Some people may say that a centuries long climatological phenomenon wouldn’t make for a compelling story – but I beg to differ! While the date range is disputed, the Little Ice Age affected large swathes of the globe, especially in the Northern Hemisphere, for several centuries. While its name suggests a period of severe cold, […]
The Expulsion of the Acadians began in 1755. Sadly, the Acadians’ troubles did not end with their forced migration from their homeland. Packed into British transport ships like French-speaking sardines, they were sent as far afield as Boston, Maryland, England, and France. Ousted from their land during the French and Indian War, the British made […]
On September 5, 1755, the men and boys of Grand Pré, Nova Scotia gathered in the warmth of the town’s church. Huddled together in the pews as the chill of the Canadian winter crept in over their lands, they listened to a proclamation from the Lieutenant-Governor of Nova Scotia, Charles Lawerence. “… your Land & […]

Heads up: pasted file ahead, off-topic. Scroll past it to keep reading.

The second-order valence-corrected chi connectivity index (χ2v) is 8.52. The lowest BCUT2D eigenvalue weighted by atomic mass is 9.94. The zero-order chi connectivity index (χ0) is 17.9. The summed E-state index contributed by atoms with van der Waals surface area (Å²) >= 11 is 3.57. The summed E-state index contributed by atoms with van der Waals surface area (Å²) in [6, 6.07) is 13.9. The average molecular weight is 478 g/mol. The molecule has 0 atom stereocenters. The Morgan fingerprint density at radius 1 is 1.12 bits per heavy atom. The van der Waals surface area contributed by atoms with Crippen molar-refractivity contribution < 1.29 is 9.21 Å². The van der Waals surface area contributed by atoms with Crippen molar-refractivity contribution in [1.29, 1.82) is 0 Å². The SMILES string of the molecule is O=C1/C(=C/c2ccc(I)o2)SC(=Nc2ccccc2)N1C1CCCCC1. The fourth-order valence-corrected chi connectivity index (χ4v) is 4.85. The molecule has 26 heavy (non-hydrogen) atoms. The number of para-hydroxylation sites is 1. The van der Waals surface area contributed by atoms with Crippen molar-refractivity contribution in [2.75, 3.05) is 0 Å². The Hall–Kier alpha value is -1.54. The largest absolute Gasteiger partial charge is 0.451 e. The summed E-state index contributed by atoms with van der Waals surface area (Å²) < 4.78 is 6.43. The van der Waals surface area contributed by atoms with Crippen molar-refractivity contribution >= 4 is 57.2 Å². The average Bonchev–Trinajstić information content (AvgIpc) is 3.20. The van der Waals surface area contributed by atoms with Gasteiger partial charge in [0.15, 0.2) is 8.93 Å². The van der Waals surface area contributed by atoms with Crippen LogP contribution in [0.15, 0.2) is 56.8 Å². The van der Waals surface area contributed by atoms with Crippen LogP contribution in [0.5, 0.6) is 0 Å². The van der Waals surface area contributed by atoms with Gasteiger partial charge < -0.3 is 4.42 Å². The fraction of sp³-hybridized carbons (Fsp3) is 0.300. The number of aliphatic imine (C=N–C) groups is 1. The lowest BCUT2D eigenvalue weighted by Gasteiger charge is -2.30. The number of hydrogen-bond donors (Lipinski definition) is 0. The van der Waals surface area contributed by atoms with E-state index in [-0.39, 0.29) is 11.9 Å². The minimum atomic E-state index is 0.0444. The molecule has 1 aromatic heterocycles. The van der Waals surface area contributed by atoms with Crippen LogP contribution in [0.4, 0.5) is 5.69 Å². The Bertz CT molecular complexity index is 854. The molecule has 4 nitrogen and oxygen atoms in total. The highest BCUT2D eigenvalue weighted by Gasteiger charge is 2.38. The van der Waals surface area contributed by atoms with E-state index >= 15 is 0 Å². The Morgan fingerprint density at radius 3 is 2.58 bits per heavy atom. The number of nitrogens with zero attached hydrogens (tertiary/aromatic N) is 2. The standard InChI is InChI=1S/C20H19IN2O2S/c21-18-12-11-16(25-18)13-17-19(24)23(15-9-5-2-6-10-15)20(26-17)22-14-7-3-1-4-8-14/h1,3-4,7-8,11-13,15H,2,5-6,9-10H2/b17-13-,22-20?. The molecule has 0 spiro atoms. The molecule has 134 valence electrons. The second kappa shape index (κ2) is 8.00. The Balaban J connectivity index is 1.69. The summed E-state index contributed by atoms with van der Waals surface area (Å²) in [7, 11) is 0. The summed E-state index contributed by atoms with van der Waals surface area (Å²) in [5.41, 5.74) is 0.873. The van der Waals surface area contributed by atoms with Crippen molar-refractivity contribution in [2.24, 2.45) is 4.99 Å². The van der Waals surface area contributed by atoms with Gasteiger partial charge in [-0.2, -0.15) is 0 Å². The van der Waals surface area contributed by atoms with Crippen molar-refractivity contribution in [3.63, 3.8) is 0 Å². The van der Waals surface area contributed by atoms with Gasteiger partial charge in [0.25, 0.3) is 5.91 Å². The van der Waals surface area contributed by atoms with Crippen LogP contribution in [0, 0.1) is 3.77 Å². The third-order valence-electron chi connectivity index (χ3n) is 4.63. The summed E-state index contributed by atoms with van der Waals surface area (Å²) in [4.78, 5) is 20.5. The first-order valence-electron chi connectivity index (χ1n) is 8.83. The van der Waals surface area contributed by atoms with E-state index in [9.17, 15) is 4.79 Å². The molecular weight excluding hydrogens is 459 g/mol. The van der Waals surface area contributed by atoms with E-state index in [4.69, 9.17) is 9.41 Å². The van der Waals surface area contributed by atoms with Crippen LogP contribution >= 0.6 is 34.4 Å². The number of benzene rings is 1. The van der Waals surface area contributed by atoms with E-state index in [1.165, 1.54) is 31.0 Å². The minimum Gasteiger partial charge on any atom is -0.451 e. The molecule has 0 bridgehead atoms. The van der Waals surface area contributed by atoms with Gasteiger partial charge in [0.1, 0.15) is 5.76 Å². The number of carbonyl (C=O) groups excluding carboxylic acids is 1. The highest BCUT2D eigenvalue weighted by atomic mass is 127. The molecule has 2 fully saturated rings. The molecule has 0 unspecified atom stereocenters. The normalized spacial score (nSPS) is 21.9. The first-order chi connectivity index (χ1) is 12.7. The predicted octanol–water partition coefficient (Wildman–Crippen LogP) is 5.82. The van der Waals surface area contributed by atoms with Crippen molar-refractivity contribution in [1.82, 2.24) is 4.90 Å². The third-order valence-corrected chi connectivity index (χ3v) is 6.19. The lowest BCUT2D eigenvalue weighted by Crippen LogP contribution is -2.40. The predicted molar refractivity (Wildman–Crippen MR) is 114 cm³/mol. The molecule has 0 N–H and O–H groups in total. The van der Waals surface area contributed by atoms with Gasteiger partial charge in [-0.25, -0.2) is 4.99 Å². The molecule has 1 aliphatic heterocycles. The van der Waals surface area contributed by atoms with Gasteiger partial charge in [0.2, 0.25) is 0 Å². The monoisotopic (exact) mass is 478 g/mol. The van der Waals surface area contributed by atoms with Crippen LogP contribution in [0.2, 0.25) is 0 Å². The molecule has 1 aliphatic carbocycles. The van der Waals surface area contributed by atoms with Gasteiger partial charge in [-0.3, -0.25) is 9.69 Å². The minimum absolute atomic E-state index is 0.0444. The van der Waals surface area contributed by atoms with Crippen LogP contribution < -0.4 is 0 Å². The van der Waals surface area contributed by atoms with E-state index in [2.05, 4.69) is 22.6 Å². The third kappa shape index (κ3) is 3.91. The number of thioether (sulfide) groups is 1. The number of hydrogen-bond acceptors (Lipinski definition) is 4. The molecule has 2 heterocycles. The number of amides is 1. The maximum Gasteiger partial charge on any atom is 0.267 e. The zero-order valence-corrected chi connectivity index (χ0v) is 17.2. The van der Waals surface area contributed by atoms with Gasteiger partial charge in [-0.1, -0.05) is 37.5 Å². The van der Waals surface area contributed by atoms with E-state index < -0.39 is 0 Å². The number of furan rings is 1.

A look into the history of the Atlantic World, and the way historians use the Atlantic World paradigm to reinvent the way we think about the past.
The main idea behind this post is that the United States came into existence as a fully functioning American empire, rather than as the ideal republic it has been made out to be by historians. Granted, the national government wouldn’t take control of the new nation’s imperial efforts until the 19th-century, but I think there’s […]
When it comes to the topic of comparative colonialism, France is a strange case. Up until 1795, it was the most populous country in Europe, with an assumed total of 20 million people living with its borders in the seventeenth-century.1 Yet, their colony of New France would never number more than about 25,000 European inhabitants […]
To be honest, this post may be more one sided than I would like, but with my limited resources, there’s only so much I can do. During my stint in graduate school, I studied the intersection of colonialism, imperialism, and religion. So, naturally, I became interested in the Jesuits. My research in grad school was […]